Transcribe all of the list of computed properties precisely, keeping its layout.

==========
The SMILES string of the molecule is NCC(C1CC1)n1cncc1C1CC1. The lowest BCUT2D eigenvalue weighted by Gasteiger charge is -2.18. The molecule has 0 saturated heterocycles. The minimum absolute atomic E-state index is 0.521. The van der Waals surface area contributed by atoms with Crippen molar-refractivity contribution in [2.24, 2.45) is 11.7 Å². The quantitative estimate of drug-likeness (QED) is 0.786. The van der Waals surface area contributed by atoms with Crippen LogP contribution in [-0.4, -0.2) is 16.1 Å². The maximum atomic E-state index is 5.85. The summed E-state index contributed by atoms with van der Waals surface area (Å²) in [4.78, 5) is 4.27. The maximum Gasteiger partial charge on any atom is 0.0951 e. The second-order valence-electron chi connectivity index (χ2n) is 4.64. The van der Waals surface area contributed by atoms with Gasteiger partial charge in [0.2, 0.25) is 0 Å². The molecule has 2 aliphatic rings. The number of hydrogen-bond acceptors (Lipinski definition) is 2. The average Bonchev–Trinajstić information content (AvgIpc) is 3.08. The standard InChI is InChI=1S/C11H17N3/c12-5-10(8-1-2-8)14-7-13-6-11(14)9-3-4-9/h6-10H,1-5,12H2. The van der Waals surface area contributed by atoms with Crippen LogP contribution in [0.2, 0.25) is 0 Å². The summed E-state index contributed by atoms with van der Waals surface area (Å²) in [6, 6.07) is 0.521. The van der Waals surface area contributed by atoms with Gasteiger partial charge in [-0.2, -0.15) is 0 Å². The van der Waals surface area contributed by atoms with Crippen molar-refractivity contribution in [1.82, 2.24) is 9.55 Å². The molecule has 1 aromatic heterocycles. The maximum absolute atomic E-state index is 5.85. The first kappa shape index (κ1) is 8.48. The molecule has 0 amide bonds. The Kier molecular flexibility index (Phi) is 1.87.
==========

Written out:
The SMILES string of the molecule is NCC(C1CC1)n1cncc1C1CC1. The lowest BCUT2D eigenvalue weighted by Gasteiger charge is -2.18. The molecule has 0 saturated heterocycles. The minimum absolute atomic E-state index is 0.521. The van der Waals surface area contributed by atoms with Crippen molar-refractivity contribution in [2.24, 2.45) is 11.7 Å². The quantitative estimate of drug-likeness (QED) is 0.786. The van der Waals surface area contributed by atoms with Crippen LogP contribution in [-0.4, -0.2) is 16.1 Å². The maximum atomic E-state index is 5.85. The summed E-state index contributed by atoms with van der Waals surface area (Å²) in [4.78, 5) is 4.27. The maximum Gasteiger partial charge on any atom is 0.0951 e. The second-order valence-electron chi connectivity index (χ2n) is 4.64. The van der Waals surface area contributed by atoms with Gasteiger partial charge in [0.2, 0.25) is 0 Å². The molecule has 2 aliphatic rings. The number of hydrogen-bond acceptors (Lipinski definition) is 2. The average Bonchev–Trinajstić information content (AvgIpc) is 3.08. The standard InChI is InChI=1S/C11H17N3/c12-5-10(8-1-2-8)14-7-13-6-11(14)9-3-4-9/h6-10H,1-5,12H2. The van der Waals surface area contributed by atoms with Crippen LogP contribution in [0.2, 0.25) is 0 Å². The summed E-state index contributed by atoms with van der Waals surface area (Å²) in [6, 6.07) is 0.521. The van der Waals surface area contributed by atoms with Gasteiger partial charge in [-0.2, -0.15) is 0 Å². The van der Waals surface area contributed by atoms with Crippen molar-refractivity contribution in [1.82, 2.24) is 9.55 Å². The molecule has 1 aromatic heterocycles. The maximum absolute atomic E-state index is 5.85. The first kappa shape index (κ1) is 8.48. The molecule has 0 amide bonds. The Kier molecular flexibility index (Phi) is 1.87.